“It was really hard for me,” Ms Musonza-Holman explained. “Because of our culture, we haven’t got a voice. So, it’s always been inside of me to support other women,” she added.

While empowering women in Africa, her work has a strong emphasis on the power of sustainability and fair trade. Focusing on food production, health, education and sanitation, the charities aim to engage communities in sustainable living and encourage practical changes to support fair trade.

In 2017, Martha won an award in the social and humanitarian category of the Ethnic Minority Welsh Women Achievement Awards for her significant contribution to Welsh life.

4. Melin Edomwonyi Melin Edo

Born and raised in Turkey, Melin Edomwonyi moved to the UK to study graphic design before launching her business, MeDesign, in 2007.

Multi-hyphenate creative, Melin Edomwonyi is the founder of design studio, MeDesign and the host of Creative Mornings Cardiff.

Based in Cardiff, Ms Edomwonyi describes MeDesign as a “no niche design agency,” specialising in branding, print and web design.

Discussing Creative Mornings, Ms Edomwonyi explained the monthly breakfast series connects creative communities around the world, inspiring change in local areas and cities.

“We do a lot of storytelling of people from diverse backgrounds with diverse stories,” Ms Edomwonyi said. For her, the community is all about inspiration and connection.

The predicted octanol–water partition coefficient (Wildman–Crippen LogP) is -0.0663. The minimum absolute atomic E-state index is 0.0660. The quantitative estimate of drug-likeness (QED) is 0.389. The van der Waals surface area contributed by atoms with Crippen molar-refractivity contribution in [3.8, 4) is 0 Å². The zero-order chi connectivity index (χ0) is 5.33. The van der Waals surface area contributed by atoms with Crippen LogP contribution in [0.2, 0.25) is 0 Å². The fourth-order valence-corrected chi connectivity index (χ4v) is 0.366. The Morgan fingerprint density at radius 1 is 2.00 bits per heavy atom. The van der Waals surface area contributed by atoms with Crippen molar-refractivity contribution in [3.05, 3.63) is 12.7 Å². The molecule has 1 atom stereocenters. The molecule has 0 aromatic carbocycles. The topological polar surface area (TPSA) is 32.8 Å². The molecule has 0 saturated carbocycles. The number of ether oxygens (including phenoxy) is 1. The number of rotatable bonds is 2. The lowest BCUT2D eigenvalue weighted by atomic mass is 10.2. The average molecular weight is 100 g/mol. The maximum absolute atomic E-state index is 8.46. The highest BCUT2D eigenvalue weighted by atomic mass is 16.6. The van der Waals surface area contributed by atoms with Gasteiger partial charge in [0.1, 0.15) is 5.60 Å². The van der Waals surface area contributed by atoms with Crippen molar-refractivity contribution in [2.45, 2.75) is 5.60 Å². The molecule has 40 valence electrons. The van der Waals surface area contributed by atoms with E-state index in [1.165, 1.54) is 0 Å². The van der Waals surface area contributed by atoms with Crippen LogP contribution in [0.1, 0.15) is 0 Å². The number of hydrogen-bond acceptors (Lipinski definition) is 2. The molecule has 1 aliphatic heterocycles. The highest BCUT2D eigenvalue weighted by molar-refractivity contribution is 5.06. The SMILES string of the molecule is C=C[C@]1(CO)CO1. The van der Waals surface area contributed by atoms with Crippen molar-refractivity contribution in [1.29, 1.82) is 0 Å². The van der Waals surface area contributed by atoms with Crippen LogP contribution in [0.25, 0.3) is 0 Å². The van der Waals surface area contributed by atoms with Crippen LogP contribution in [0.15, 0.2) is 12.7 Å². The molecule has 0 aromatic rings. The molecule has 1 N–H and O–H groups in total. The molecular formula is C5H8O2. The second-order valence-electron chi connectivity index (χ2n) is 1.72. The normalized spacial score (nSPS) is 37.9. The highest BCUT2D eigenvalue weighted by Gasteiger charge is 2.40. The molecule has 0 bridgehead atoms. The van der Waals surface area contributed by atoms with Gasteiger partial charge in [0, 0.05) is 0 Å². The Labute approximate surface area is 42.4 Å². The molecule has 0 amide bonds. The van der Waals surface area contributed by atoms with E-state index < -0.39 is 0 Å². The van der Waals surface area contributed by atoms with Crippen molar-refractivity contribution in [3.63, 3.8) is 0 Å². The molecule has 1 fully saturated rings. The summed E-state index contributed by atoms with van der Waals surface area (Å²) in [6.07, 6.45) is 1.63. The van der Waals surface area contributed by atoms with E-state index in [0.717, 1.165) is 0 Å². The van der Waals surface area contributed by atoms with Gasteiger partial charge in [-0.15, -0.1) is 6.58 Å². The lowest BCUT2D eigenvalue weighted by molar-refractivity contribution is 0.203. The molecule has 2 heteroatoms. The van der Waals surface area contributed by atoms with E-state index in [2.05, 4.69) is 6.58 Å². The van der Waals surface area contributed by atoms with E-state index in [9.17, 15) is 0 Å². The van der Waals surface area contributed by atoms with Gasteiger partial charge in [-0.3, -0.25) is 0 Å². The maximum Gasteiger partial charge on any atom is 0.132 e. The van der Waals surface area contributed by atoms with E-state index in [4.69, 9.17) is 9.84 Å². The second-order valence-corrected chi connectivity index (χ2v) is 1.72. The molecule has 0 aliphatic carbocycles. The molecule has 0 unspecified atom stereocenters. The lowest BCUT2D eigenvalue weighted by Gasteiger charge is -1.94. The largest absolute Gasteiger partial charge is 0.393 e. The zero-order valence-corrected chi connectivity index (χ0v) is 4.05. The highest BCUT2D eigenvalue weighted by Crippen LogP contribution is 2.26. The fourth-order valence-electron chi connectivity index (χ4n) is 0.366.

Female creators should be proud of themselves simply for sticking to it

Looking to the future of the creative industries, Melin hopes to see a consciously diverse workforce whereby more leadership positions are occupied by women from a variety of races, ethnicities and backgrounds.

“There aren’t many people who look like me in leadership positions,” she noted.

It’s difficult for women to make waves and move up in their careers, so female creators should be proud of themselves simply for sticking to it, Ms Edomwonyi concluded.

5. Donna Ali Donna Ali

With a background in business, Donna Ali is a committed advocate passionate about empowering the black community in South Wales.

Ms Ali is the co-founder of the Campbell Network and the founder of the Black Owned Minority Business (BOMB) directory.

Established in May 2020, The Campbell Network is a Cardiff-based community interest company named after Wales’ first black headteacher, Betty Campbell.

“Betty Campbell has always been someone I’ve admired,” Ms Ali said.

“In my school, we never talked about black culture or black history, so I would’ve loved to have been taught by her.”